Charting the path from evacuation to recovery

تم النشر: 28 يونيو 2013 12:06 CET

By Benoit Carpentier

Shirley and Raymond thought they had seen everything when it came to floods in their hometown of Bundaberg on the east coast of Australia. But on 27 January 2013, the water was higher than they’d ever seen, destroying houses, bridges and schools.

The level of the water exceeded two meters in some places and most of the town was submerged.

“We saw the water rising in the afternoon, but we thought that it will be like in 2011,” says Shirley in reference to previous floods. “Raymond told me that we should stay here, that there was no problem. Then we started to see debris passing in the street and through our yard. Then suddenly the level went up, the water was carrying cars and parts of houses. We were so fortunate to be rescued by a swift rescue boat,” she adds.

Shirley and Raymond were evacuated to the nearest school on a higher ground. But after a few hours the water reached the school and they had to be evacuated again to a nearby school.

“It was chaos, there were so many people, it was really incredible,” says Raymond. “But despite the chaos, the crowd and the stress, we still received help and support. The Australian Red Cross volunteers were everywhere; distributing food and water, talking and supporting people.”

Shirley and Raymond were then evacuated to another site by helicopter, where they joined hundreds of people already displaced.

“We couldn’t believe how many people were there – thousands maybe – but again the volunteers were amazing. The population was also incredible, bringing food, blankets or anything they could think of that could help,” says Shirley.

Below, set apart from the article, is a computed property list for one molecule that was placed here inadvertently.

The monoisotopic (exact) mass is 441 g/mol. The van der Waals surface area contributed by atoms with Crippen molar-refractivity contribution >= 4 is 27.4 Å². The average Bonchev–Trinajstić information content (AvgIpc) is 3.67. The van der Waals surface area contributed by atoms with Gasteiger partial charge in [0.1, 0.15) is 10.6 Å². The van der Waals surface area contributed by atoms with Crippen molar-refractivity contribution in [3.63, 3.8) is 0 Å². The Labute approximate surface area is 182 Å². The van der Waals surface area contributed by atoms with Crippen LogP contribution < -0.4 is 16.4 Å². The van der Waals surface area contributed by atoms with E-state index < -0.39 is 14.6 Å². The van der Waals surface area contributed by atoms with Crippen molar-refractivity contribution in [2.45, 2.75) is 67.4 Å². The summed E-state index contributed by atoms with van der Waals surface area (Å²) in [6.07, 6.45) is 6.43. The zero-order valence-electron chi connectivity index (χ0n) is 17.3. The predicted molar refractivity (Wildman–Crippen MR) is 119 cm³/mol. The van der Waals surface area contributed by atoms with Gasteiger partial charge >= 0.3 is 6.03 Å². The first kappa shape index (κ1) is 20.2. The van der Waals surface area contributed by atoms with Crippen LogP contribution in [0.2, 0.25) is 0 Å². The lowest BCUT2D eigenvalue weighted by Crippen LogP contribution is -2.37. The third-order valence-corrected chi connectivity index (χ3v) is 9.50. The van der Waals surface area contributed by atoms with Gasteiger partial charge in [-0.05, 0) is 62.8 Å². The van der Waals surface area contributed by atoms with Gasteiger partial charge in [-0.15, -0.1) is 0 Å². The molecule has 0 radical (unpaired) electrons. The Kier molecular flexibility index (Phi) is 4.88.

During an emergency, Australian Red Cross volunteers provide emotional and practical assistance to people during emergencies to enable people and communities to recover quicker.

After two days in the large evacuation centre, Shirley and Raymond moved once more to the YMCA evacuation center where they will stay for three more weeks.

That’s where she met Jan, a volunteer from Australian Red Cross who was helping in the centre.

“I have been working in more than 16 operations with Red Cross,” says Jan. “But I always have tears coming when I see these people so affected. Some of them have lost everything, some of them not for the first time.”

Shirley and her husband are now back in their house, trying to move on with their lives.The work of Red Cross goes beyond immediate relief. After an emergency, Red Cross staff and volunteers like Jan work with communities in emergency affected areas during the long and often emotional journey to recovery, visiting homes, attending events and supporting community activities to provide emotional support, information and referrals to recovery services.

“We can prepare ourselves the best we can, and keep on moving.” Australian Red Cross provides training to be better prepared for an emergency. Being prepared – having a plan, knowing who lives nearby, and keeping insurance up-to-date – helps people recover faster following an emergency.